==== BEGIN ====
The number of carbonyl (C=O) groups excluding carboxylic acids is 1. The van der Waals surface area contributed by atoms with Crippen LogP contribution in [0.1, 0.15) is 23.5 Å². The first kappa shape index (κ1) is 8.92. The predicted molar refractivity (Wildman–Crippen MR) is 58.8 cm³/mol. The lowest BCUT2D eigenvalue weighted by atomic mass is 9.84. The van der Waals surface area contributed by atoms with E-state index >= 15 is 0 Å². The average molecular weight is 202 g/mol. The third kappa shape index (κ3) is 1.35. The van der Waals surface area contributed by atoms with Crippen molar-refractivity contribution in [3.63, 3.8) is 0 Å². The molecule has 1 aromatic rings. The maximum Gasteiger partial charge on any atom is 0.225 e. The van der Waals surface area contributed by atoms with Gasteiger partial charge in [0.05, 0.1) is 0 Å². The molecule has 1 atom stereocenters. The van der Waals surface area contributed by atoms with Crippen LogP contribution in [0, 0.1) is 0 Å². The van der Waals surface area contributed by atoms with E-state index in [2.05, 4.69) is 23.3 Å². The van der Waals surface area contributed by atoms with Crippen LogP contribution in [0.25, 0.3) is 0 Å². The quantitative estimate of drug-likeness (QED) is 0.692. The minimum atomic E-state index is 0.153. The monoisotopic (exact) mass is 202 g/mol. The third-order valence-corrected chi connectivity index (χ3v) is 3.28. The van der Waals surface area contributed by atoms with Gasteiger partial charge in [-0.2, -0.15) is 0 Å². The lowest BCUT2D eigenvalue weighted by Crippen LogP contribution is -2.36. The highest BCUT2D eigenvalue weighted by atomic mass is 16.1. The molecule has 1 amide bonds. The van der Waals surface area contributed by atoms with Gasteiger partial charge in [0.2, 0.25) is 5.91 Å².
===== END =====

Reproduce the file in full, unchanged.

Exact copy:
The number of carbonyl (C=O) groups excluding carboxylic acids is 1. The van der Waals surface area contributed by atoms with Crippen LogP contribution in [0.1, 0.15) is 23.5 Å². The first kappa shape index (κ1) is 8.92. The predicted molar refractivity (Wildman–Crippen MR) is 58.8 cm³/mol. The lowest BCUT2D eigenvalue weighted by atomic mass is 9.84. The van der Waals surface area contributed by atoms with E-state index >= 15 is 0 Å². The average molecular weight is 202 g/mol. The third kappa shape index (κ3) is 1.35. The van der Waals surface area contributed by atoms with Crippen molar-refractivity contribution in [3.63, 3.8) is 0 Å². The molecule has 1 aromatic rings. The maximum Gasteiger partial charge on any atom is 0.225 e. The van der Waals surface area contributed by atoms with Gasteiger partial charge in [0.05, 0.1) is 0 Å². The molecule has 1 atom stereocenters. The van der Waals surface area contributed by atoms with Crippen LogP contribution in [0, 0.1) is 0 Å². The van der Waals surface area contributed by atoms with E-state index in [2.05, 4.69) is 23.3 Å². The van der Waals surface area contributed by atoms with Crippen LogP contribution in [0.25, 0.3) is 0 Å². The quantitative estimate of drug-likeness (QED) is 0.692. The minimum atomic E-state index is 0.153. The monoisotopic (exact) mass is 202 g/mol. The third-order valence-corrected chi connectivity index (χ3v) is 3.28. The van der Waals surface area contributed by atoms with Gasteiger partial charge in [-0.2, -0.15) is 0 Å². The lowest BCUT2D eigenvalue weighted by Crippen LogP contribution is -2.36. The highest BCUT2D eigenvalue weighted by atomic mass is 16.1. The molecule has 1 amide bonds. The van der Waals surface area contributed by atoms with Gasteiger partial charge in [0.2, 0.25) is 5.91 Å².